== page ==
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Two Worlds of Venture Capital: What Happened to U.S. and Dutch Early Stage Investment?

Abstract

European attempts at imitation of U.S. venture capital have been less successful in stimulating ‘high’ tech start-ups. Our analysis of the differences between Dutch and U.S. developments points at institutional and organizational differences as explanatory factors. Disappointing longer term performances of Dutch IPOs have caused the closure of the Dutch Parallelmarket. Indeterminate length of life of Dutch vc funds contributed to a loss of trust in early stage IPOs. The U.S. – in contrast – benefitted from contractually fixed length of life of venture capital funds. The U.S. share of early stage investment displayed a wave-like pattern, which is positively related to the number of IPOs and of vc firms. Interconnectedness and follow-on funds depress early stage investment.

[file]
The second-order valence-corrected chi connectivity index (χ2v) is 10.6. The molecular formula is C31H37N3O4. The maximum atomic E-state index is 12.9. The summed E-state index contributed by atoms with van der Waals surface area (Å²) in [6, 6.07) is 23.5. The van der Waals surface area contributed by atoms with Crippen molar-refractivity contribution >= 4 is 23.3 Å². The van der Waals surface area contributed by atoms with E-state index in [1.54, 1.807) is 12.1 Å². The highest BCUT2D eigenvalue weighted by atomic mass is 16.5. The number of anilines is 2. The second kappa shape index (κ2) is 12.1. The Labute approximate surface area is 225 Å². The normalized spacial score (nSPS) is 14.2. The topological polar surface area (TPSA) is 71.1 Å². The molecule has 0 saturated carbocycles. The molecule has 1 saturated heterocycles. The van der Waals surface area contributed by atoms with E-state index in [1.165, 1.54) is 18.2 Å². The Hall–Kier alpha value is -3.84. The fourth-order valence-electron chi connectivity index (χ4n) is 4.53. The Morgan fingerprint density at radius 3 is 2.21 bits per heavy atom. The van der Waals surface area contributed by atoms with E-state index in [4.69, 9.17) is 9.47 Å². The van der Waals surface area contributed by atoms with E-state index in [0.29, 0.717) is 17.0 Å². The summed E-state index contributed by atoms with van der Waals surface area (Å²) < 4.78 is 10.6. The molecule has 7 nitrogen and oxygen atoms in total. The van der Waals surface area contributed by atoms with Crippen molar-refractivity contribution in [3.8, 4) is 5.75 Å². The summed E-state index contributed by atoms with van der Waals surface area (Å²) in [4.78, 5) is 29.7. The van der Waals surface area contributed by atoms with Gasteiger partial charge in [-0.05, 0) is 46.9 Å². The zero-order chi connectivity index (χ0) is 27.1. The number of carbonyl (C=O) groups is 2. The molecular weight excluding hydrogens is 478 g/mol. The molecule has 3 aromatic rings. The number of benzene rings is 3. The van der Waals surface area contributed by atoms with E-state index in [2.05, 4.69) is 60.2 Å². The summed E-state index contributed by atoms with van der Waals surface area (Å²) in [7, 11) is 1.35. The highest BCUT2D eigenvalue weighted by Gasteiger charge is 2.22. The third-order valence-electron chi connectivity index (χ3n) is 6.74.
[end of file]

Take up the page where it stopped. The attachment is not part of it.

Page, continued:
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Brouwer, M., Hendrix, B. Two Worlds of Venture Capital: What Happened to U.S. and Dutch Early Stage Investment?. Small Business Economics 10, 333–348 (1998). https://doi.org/10.1023/A:1007932615195

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  • DOI: https://doi.org/10.1023/A:1007932615195

Keywords

  • Longe Term
  • Venture Capital
  • Industrial Organization
  • Longe Term Performance
  • Term Performance